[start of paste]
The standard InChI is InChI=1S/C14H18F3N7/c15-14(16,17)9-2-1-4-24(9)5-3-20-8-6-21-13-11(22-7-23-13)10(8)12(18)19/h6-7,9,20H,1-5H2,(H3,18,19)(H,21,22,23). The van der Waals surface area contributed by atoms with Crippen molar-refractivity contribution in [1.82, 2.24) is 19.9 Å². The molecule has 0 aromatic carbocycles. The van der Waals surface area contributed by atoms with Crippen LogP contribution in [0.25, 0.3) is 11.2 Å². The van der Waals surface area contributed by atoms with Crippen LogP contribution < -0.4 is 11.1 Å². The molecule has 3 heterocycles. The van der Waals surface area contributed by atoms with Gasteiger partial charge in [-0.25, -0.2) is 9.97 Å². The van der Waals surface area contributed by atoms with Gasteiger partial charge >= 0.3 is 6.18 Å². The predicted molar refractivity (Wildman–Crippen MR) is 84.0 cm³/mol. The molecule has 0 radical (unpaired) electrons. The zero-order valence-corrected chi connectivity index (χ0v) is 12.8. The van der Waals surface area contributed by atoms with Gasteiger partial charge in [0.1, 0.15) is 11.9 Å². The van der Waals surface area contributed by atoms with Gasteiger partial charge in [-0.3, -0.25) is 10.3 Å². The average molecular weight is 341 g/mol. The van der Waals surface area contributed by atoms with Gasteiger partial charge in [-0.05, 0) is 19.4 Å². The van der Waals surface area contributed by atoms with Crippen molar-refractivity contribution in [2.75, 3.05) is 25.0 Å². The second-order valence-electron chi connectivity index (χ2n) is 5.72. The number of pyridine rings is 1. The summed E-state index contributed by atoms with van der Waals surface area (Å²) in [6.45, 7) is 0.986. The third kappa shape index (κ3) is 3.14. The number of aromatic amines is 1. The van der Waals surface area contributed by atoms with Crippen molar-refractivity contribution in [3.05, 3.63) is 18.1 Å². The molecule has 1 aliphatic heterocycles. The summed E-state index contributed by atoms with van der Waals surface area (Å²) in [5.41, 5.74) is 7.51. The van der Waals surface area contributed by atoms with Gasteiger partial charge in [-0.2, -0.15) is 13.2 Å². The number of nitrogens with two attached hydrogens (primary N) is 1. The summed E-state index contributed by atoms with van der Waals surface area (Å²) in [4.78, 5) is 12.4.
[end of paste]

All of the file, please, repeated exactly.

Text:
The standard InChI is InChI=1S/C14H18F3N7/c15-14(16,17)9-2-1-4-24(9)5-3-20-8-6-21-13-11(22-7-23-13)10(8)12(18)19/h6-7,9,20H,1-5H2,(H3,18,19)(H,21,22,23). The van der Waals surface area contributed by atoms with Crippen molar-refractivity contribution in [1.82, 2.24) is 19.9 Å². The molecule has 0 aromatic carbocycles. The van der Waals surface area contributed by atoms with Crippen LogP contribution in [0.25, 0.3) is 11.2 Å². The van der Waals surface area contributed by atoms with Crippen LogP contribution < -0.4 is 11.1 Å². The molecule has 3 heterocycles. The van der Waals surface area contributed by atoms with Gasteiger partial charge in [-0.25, -0.2) is 9.97 Å². The van der Waals surface area contributed by atoms with Gasteiger partial charge >= 0.3 is 6.18 Å². The predicted molar refractivity (Wildman–Crippen MR) is 84.0 cm³/mol. The molecule has 0 radical (unpaired) electrons. The zero-order valence-corrected chi connectivity index (χ0v) is 12.8. The van der Waals surface area contributed by atoms with Gasteiger partial charge in [0.1, 0.15) is 11.9 Å². The van der Waals surface area contributed by atoms with Gasteiger partial charge in [-0.3, -0.25) is 10.3 Å². The average molecular weight is 341 g/mol. The van der Waals surface area contributed by atoms with Gasteiger partial charge in [-0.05, 0) is 19.4 Å². The van der Waals surface area contributed by atoms with Crippen molar-refractivity contribution in [2.75, 3.05) is 25.0 Å². The second-order valence-electron chi connectivity index (χ2n) is 5.72. The number of pyridine rings is 1. The summed E-state index contributed by atoms with van der Waals surface area (Å²) in [6.45, 7) is 0.986. The third kappa shape index (κ3) is 3.14. The number of aromatic amines is 1. The van der Waals surface area contributed by atoms with Crippen molar-refractivity contribution in [3.05, 3.63) is 18.1 Å². The molecule has 1 aliphatic heterocycles. The summed E-state index contributed by atoms with van der Waals surface area (Å²) in [5.41, 5.74) is 7.51. The van der Waals surface area contributed by atoms with Gasteiger partial charge in [-0.2, -0.15) is 13.2 Å². The number of nitrogens with two attached hydrogens (primary N) is 1. The summed E-state index contributed by atoms with van der Waals surface area (Å²) in [4.78, 5) is 12.4.